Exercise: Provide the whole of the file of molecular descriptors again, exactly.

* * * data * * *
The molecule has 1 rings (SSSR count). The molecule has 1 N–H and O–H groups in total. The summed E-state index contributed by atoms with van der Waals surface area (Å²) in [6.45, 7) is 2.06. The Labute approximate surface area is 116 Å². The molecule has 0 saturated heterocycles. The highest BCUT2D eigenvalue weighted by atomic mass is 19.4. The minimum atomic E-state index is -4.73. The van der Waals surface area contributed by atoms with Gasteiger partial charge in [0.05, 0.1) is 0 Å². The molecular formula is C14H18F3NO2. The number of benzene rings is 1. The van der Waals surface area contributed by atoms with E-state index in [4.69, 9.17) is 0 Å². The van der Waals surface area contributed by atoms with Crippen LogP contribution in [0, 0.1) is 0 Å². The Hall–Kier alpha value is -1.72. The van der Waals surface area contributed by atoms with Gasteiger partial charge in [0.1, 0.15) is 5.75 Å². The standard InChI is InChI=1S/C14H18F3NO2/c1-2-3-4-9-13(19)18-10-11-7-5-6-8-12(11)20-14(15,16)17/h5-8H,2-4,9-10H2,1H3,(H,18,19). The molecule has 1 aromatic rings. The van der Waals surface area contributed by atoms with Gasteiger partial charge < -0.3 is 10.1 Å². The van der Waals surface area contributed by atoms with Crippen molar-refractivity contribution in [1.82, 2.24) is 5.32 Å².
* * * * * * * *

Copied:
The molecule has 1 rings (SSSR count). The molecule has 1 N–H and O–H groups in total. The summed E-state index contributed by atoms with van der Waals surface area (Å²) in [6.45, 7) is 2.06. The Labute approximate surface area is 116 Å². The molecule has 0 saturated heterocycles. The highest BCUT2D eigenvalue weighted by atomic mass is 19.4. The minimum atomic E-state index is -4.73. The van der Waals surface area contributed by atoms with Gasteiger partial charge in [0.05, 0.1) is 0 Å². The molecular formula is C14H18F3NO2. The number of benzene rings is 1. The van der Waals surface area contributed by atoms with E-state index in [4.69, 9.17) is 0 Å². The van der Waals surface area contributed by atoms with Crippen LogP contribution in [0, 0.1) is 0 Å². The Hall–Kier alpha value is -1.72. The van der Waals surface area contributed by atoms with Gasteiger partial charge in [0.1, 0.15) is 5.75 Å². The standard InChI is InChI=1S/C14H18F3NO2/c1-2-3-4-9-13(19)18-10-11-7-5-6-8-12(11)20-14(15,16)17/h5-8H,2-4,9-10H2,1H3,(H,18,19). The molecule has 1 aromatic rings. The van der Waals surface area contributed by atoms with Gasteiger partial charge < -0.3 is 10.1 Å². The van der Waals surface area contributed by atoms with Crippen molar-refractivity contribution in [1.82, 2.24) is 5.32 Å².